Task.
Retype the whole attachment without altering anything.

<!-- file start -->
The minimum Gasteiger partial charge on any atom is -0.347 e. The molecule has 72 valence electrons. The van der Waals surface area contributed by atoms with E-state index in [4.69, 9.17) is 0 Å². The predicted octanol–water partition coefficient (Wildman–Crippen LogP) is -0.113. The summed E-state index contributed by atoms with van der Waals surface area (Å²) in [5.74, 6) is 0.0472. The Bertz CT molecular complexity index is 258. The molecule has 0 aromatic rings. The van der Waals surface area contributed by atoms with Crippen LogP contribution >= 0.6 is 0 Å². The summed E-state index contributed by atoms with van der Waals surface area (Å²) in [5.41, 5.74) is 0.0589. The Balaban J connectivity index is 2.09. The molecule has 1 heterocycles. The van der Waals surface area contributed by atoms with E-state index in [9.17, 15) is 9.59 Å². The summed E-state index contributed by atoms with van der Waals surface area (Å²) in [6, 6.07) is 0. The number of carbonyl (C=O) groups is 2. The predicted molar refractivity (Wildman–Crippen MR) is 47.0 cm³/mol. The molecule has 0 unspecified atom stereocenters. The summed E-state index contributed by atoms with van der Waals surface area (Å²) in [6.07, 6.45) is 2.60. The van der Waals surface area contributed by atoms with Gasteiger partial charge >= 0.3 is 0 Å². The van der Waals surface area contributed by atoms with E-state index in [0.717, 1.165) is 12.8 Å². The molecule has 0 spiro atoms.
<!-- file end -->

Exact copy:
The minimum Gasteiger partial charge on any atom is -0.347 e. The molecule has 72 valence electrons. The van der Waals surface area contributed by atoms with E-state index in [4.69, 9.17) is 0 Å². The predicted octanol–water partition coefficient (Wildman–Crippen LogP) is -0.113. The summed E-state index contributed by atoms with van der Waals surface area (Å²) in [5.74, 6) is 0.0472. The Bertz CT molecular complexity index is 258. The molecule has 0 aromatic rings. The van der Waals surface area contributed by atoms with Crippen LogP contribution >= 0.6 is 0 Å². The summed E-state index contributed by atoms with van der Waals surface area (Å²) in [5.41, 5.74) is 0.0589. The Balaban J connectivity index is 2.09. The molecule has 1 heterocycles. The van der Waals surface area contributed by atoms with E-state index in [9.17, 15) is 9.59 Å². The summed E-state index contributed by atoms with van der Waals surface area (Å²) in [6, 6.07) is 0. The number of carbonyl (C=O) groups is 2. The predicted molar refractivity (Wildman–Crippen MR) is 47.0 cm³/mol. The molecule has 0 unspecified atom stereocenters. The summed E-state index contributed by atoms with van der Waals surface area (Å²) in [6.07, 6.45) is 2.60. The van der Waals surface area contributed by atoms with Gasteiger partial charge >= 0.3 is 0 Å². The van der Waals surface area contributed by atoms with E-state index in [0.717, 1.165) is 12.8 Å². The molecule has 0 spiro atoms.